Good news, bad news.

The good news is that after receiving a scolding letter from two members of Congress yesterday telling him to appoint a special counsel to investigate Uranium One or resign, Jeff Sessions says he is considering appointing a special counsel to investigate Uranium One. Imagine that!

However, the bad news is that Sessions will be relying on the advice of Deputy Attorney General Rod Rosenstein on “whether any matters merit the appointment of a special counsel.”

Rosenstein is a swamp rat of the first rank. It was he who appointed Robert Mueller to conduct the witch hunt, still underway, searching for any sign of Russian influence into the Trump presidential campaign and administration.

It was Rosenstein who led the investigation into Uranium One, signing the smelly plea deal of the only individual thus far convicted in the steaming pile of Clinton corruption. Thus, obviously, he is also a major player in the coverup of Uranium One. And Sessions is going to rely on Rosenstein’s advice as to whether a special counsel is needed to investigate the massive conspiracy? Really?

Sessions does not need the advice of a co-conspirator in the coverup of Uranium One. In fact, he needs no one’s advice at all. Uranium One is as clear a case of needing a special counsel as Sessions will ever see. American national security was jeopardized, 20% of the US uranium reserve was sold to a foreign nuclear power, signed off on by Secretary of State Hitlery Clinton and President Barack Hussein, while Russia pumped $145 million into the Clinton piggy bank Foundation. Never has there been a clearer case needing a special counsel.

Furthermore, I believe that Jeff Sessions no longer has the confidence of the American people or President Trump. I certainly have no faith in him. President Trump should fire him today!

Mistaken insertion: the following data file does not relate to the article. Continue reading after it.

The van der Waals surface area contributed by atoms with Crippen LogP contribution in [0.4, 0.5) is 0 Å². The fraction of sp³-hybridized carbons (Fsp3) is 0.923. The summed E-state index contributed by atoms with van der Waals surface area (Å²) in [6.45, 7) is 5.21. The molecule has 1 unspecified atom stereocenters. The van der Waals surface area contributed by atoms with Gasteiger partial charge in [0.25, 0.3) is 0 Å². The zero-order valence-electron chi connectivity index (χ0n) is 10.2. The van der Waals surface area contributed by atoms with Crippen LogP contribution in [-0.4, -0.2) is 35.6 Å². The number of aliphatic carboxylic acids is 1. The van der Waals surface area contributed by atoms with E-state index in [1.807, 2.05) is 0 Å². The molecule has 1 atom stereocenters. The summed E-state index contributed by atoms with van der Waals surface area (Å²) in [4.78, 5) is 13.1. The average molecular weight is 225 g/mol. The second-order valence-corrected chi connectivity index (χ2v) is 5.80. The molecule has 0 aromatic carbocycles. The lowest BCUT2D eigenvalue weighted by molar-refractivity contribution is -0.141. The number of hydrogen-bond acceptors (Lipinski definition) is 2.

From The Washington Times

Attorney General Jeff Sessions said Monday he’s considering appointing a special counsel to look at whether the FBIproperly handled the investigation into Russia’s purchase of uranium rights and donations to the Clinton Foundation while Hillary Clinton led the State Department.

In a letter to Judiciary Committee Chairman Bob Goodlatte, Virginia Republican, Mr. Sessions said he wouldn’t confirm or deny whether there was an investigation but that he has asked senior prosecutors to evaluate “certain issues” raised by Mr. Goodlatte.

He said that review will help him and Deputy Attorney General Rod Rosenstein decide “whether any matters merit the appointment of a special counsel.”

Mr. Sessions also said the Justice Department’s inspector general is looking into whether then-FBI Director James B. Comey botched procedures in his handling of the investigation into Mrs. Clinton’s secret emails.

The letter came a day before Mr. Sessions is to testify to the House committee.

Republicans have questioned a deal approved during the Obama administration that give Russian companies control of about 20 percent of U.S. uranium deposits.

The deal was approved by the Committee on Foreign Investment in the U.S., which is made up of nine top government officials — including Mrs. Clinton at the time.

Some Russian investors also made donations to the Clinton Foundation.

Meanwhile, a report in The Hill newspaper last month said the FBI had been investigating Russian bribery of U.S. officials at the time of the deal and suggested Mrs. Clinton and other CFIUS officials either knew or should have been told of the investigation at the time they approved the deal.

One special counsel, Robert Mueller, is conducting an investigation into Russian meddling in last year’s election and has announced charges against several former Trump campaign officials stemming from their dealings with Russian operatives or pro-Russian interests.

Mr. Sessions recused himself from the decision to name that special counsel because of his own role in the Trump campaign.